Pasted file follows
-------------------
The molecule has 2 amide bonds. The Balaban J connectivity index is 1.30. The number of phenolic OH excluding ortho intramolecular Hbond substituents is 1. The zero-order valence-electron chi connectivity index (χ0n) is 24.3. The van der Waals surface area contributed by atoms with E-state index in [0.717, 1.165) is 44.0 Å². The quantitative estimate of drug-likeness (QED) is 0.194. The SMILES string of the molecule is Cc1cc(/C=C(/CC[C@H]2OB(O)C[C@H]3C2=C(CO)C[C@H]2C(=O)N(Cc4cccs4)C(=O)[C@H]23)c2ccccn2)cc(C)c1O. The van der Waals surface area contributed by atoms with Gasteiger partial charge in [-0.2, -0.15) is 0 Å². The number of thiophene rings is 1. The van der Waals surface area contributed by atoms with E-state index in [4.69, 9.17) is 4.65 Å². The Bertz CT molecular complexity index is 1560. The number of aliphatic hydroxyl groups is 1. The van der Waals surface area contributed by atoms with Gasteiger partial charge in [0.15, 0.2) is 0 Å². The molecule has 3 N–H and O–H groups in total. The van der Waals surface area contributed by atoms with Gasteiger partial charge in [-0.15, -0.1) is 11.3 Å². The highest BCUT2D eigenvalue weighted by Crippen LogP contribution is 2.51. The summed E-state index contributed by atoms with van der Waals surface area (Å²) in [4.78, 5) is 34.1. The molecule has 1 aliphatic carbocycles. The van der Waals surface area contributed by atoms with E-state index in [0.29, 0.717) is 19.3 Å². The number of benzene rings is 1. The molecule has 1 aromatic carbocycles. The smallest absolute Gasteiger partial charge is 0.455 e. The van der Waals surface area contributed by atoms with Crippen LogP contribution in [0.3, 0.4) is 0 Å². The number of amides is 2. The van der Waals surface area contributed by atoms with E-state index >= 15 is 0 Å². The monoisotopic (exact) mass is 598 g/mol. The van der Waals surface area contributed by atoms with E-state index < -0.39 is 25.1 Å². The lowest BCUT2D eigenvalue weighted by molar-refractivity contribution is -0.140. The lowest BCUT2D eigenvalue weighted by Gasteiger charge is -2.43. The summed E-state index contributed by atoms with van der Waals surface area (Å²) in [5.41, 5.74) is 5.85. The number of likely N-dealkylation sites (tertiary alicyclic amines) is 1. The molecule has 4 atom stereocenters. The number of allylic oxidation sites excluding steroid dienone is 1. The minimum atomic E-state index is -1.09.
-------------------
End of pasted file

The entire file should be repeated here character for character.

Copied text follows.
The molecule has 2 amide bonds. The Balaban J connectivity index is 1.30. The number of phenolic OH excluding ortho intramolecular Hbond substituents is 1. The zero-order valence-electron chi connectivity index (χ0n) is 24.3. The van der Waals surface area contributed by atoms with E-state index in [0.717, 1.165) is 44.0 Å². The quantitative estimate of drug-likeness (QED) is 0.194. The SMILES string of the molecule is Cc1cc(/C=C(/CC[C@H]2OB(O)C[C@H]3C2=C(CO)C[C@H]2C(=O)N(Cc4cccs4)C(=O)[C@H]23)c2ccccn2)cc(C)c1O. The van der Waals surface area contributed by atoms with Gasteiger partial charge in [-0.2, -0.15) is 0 Å². The number of thiophene rings is 1. The van der Waals surface area contributed by atoms with E-state index in [4.69, 9.17) is 4.65 Å². The Bertz CT molecular complexity index is 1560. The number of aliphatic hydroxyl groups is 1. The van der Waals surface area contributed by atoms with Gasteiger partial charge in [0.15, 0.2) is 0 Å². The molecule has 3 N–H and O–H groups in total. The van der Waals surface area contributed by atoms with Gasteiger partial charge in [-0.15, -0.1) is 11.3 Å². The highest BCUT2D eigenvalue weighted by Crippen LogP contribution is 2.51. The summed E-state index contributed by atoms with van der Waals surface area (Å²) in [4.78, 5) is 34.1. The molecule has 1 aliphatic carbocycles. The van der Waals surface area contributed by atoms with E-state index in [0.29, 0.717) is 19.3 Å². The number of benzene rings is 1. The molecule has 1 aromatic carbocycles. The smallest absolute Gasteiger partial charge is 0.455 e. The van der Waals surface area contributed by atoms with Crippen LogP contribution in [0.3, 0.4) is 0 Å². The number of amides is 2. The van der Waals surface area contributed by atoms with E-state index >= 15 is 0 Å². The monoisotopic (exact) mass is 598 g/mol. The van der Waals surface area contributed by atoms with E-state index < -0.39 is 25.1 Å². The lowest BCUT2D eigenvalue weighted by molar-refractivity contribution is -0.140. The lowest BCUT2D eigenvalue weighted by Gasteiger charge is -2.43. The summed E-state index contributed by atoms with van der Waals surface area (Å²) in [5.41, 5.74) is 5.85. The number of likely N-dealkylation sites (tertiary alicyclic amines) is 1. The molecule has 4 atom stereocenters. The number of allylic oxidation sites excluding steroid dienone is 1. The minimum atomic E-state index is -1.09.